We present a method to fabricate tensile-strained germanium-on-insulator (GOI) substrates using heteroepitaxy and layer transfer techniques. The motivation is to obtain a high-quality wafer-scale GOI platform suitable for silicon-compatible optoelectronic device fabrication. Crystal quality is assessed using X-Ray Diffraction (XRD) and Transmission Electron Microscopy. A biaxial tensile film strain of 0.16% is verified by XRD. Suitability for device manufacturing is demonstrated through fabrication and characterization of metal–semiconductor–metal photodetectors that exhibit photoresponse beyond 1.55 μm. The substrate fabrication process is compatible with complementary metal–oxide–semiconductor manufacturing and represents a potential route to wafer-scale integration of silicon-compatible optoelectronics.
©2011 Optical Society of America
Optoelectronic devices fabricated using III–V materials can achieve high performance due to the presence of a direct bandgap. However, these materials have the disadvantages of high cost, high process complexity, and incompatibility with silicon (Si) complementary metal–oxide–semiconductor (CMOS) manufacturing. Recently, germanium (Ge) has been investigated by several groups as a potential material platform for various optoelectronic components [1–3]. Its inherent compatibility with Si–CMOS processing makes it attractive for integrating optoelectronics with conventional electronics. Its absorption coefficient in the 1.3–1.47 µm wavelength range is comparable to those of some III–Vs. In addition, the direct Ge Γ-valley is only 136 meV higher in energy than the indirect L-valley and lies within the telecommunications C-band, suggesting that Ge has potential as a useful light emitter [4,5].
The majority of Ge-based optoelectronic devices in the literature use thick Ge films epitaxially grown on Si [1,6]. Thick epitaxial Ge layers have several disadvantages, including poor device isolation due to the direct heteroepitaxial growth on Si, high defect concentrations at the Ge/Si interface, and larger device capacitance due to film thickness requirements. The germanium-on-insulator (GOI) material system represents a more attractive platform for Si-compatible optoelectronics. To this end, several groups have developed processes for fabricating GOI films, including wafer-scale approaches, such as condensation and smart-cut [2,7–11], as well as local approaches, such as zone melting and rapid melt growth [3,12–14]. The wafer-scale approaches are more attractive from a manufacturing perspective; however, current methods require tight process control and limit the range of thicknesses that can be obtained in the final GOI film.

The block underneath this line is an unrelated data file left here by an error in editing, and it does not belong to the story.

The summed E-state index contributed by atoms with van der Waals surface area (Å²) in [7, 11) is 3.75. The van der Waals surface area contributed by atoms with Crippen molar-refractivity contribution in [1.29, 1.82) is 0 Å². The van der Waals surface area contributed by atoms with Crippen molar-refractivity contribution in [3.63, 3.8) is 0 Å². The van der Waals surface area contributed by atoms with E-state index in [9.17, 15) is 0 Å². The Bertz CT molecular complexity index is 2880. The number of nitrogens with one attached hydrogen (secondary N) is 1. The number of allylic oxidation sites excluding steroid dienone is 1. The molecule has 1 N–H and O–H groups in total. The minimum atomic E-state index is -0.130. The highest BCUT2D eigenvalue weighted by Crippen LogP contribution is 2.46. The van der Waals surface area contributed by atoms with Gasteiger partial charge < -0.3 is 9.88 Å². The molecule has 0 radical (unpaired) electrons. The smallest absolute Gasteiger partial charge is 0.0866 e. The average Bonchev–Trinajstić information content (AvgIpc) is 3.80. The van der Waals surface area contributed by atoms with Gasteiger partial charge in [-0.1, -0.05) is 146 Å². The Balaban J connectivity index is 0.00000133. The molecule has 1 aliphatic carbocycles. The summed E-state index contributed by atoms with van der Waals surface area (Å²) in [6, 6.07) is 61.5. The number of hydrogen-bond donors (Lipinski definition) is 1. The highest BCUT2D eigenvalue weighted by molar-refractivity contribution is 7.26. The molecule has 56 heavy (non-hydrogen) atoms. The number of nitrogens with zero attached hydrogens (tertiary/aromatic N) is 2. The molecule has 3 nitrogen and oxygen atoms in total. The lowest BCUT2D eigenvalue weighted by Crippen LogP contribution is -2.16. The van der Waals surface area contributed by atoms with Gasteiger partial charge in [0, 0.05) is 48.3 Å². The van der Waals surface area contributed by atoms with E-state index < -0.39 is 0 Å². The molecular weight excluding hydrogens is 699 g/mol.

In this letter, we present a method of obtaining tensile-strained wafer-scale GOI films using Ge-on-Si heteroepitaxy and layer transfer techniques. Film quality is investigated using X-Ray Diffraction (XRD) and Transmission Electron Microscopy (TEM), while film strain is examined via XRD analysis. Photocurrent absorption measurements of metal–semiconductor–metal (MSM) photodetectors fabricated on these films show that the bandgap shift is preserved and that high-quality photodetectors covering the telecommunications C-band could be fabricated using this material platform. These material and device studies suggest that the demonstrated tensile-strained GOI fabrication method can facilitate the production of Si-compatible, high-performance Ge-based optoelectronics by a controllable, wafer-scale process.
2. Experimental methods
Approximately 1.57 µm of Ge was epitaxially grown by Reduced Pressure Chemical Vapor Deposition (RPCVD) on standard 525-µm-thick Si substrates (seed wafers) using the Multiple Hydrogen Annealing for Heteroepitaxy (MHAH) technique . Thermal SiO2 was grown on Si handle wafers at 1000°C using an atmospheric furnace with wet ambient. After a thorough rinse/dry process, seed and handle wafers were vacuum bonded at 50°C and 0.075 mTorr with 1 bar applied bonding pressure. Bonded wafer pairs were then annealed for 10 hrs at 800°C in a nitrogen-rich ambient at atmospheric pressure. Figure 1a presents a cross-section TEM image of a GOI stack with a 1-µm-thick buried oxide, while Fig. 1b shows a high-resolution cross-section TEM image of the Ge/SiO2 bonding interface. The Ge/SiO2 interface is smooth and uniform across the wafer, while the epitaxial Ge film has high crystal quality as evidenced by the selective area diffraction (SAD) pattern (inset).
After the post-bond anneal, the Si seed wafers were commercially back-ground, leaving ~50 µm of Si as a buffer layer on top of Ge. The Si buffers were then chemically removed by exposing the bonded wafer pairs to a 25% tetramethyl ammonium hydroxide (TMAH) solution at 95°C. No measureable etching or damage of the Ge surface was observed.